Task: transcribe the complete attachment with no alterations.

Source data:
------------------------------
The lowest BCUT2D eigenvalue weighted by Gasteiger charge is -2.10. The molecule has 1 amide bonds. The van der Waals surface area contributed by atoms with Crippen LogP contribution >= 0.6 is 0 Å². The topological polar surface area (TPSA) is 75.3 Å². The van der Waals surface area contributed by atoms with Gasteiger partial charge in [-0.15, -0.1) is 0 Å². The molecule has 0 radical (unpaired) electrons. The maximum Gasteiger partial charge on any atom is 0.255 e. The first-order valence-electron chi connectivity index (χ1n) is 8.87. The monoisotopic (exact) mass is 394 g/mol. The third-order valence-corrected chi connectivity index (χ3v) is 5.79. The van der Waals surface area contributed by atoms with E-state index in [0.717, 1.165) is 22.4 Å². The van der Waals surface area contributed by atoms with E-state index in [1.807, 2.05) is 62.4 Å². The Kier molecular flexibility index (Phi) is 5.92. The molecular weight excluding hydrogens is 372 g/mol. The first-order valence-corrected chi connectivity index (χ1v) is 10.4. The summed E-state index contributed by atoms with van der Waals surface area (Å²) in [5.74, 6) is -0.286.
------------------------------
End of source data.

The lowest BCUT2D eigenvalue weighted by Gasteiger charge is -2.10. The molecule has 1 amide bonds. The van der Waals surface area contributed by atoms with Crippen LogP contribution >= 0.6 is 0 Å². The topological polar surface area (TPSA) is 75.3 Å². The van der Waals surface area contributed by atoms with Gasteiger partial charge in [-0.15, -0.1) is 0 Å². The molecule has 0 radical (unpaired) electrons. The maximum Gasteiger partial charge on any atom is 0.255 e. The first-order valence-electron chi connectivity index (χ1n) is 8.87. The monoisotopic (exact) mass is 394 g/mol. The third-order valence-corrected chi connectivity index (χ3v) is 5.79. The van der Waals surface area contributed by atoms with E-state index in [0.717, 1.165) is 22.4 Å². The van der Waals surface area contributed by atoms with E-state index in [1.807, 2.05) is 62.4 Å². The Kier molecular flexibility index (Phi) is 5.92. The molecular weight excluding hydrogens is 372 g/mol. The first-order valence-corrected chi connectivity index (χ1v) is 10.4. The summed E-state index contributed by atoms with van der Waals surface area (Å²) in [5.74, 6) is -0.286.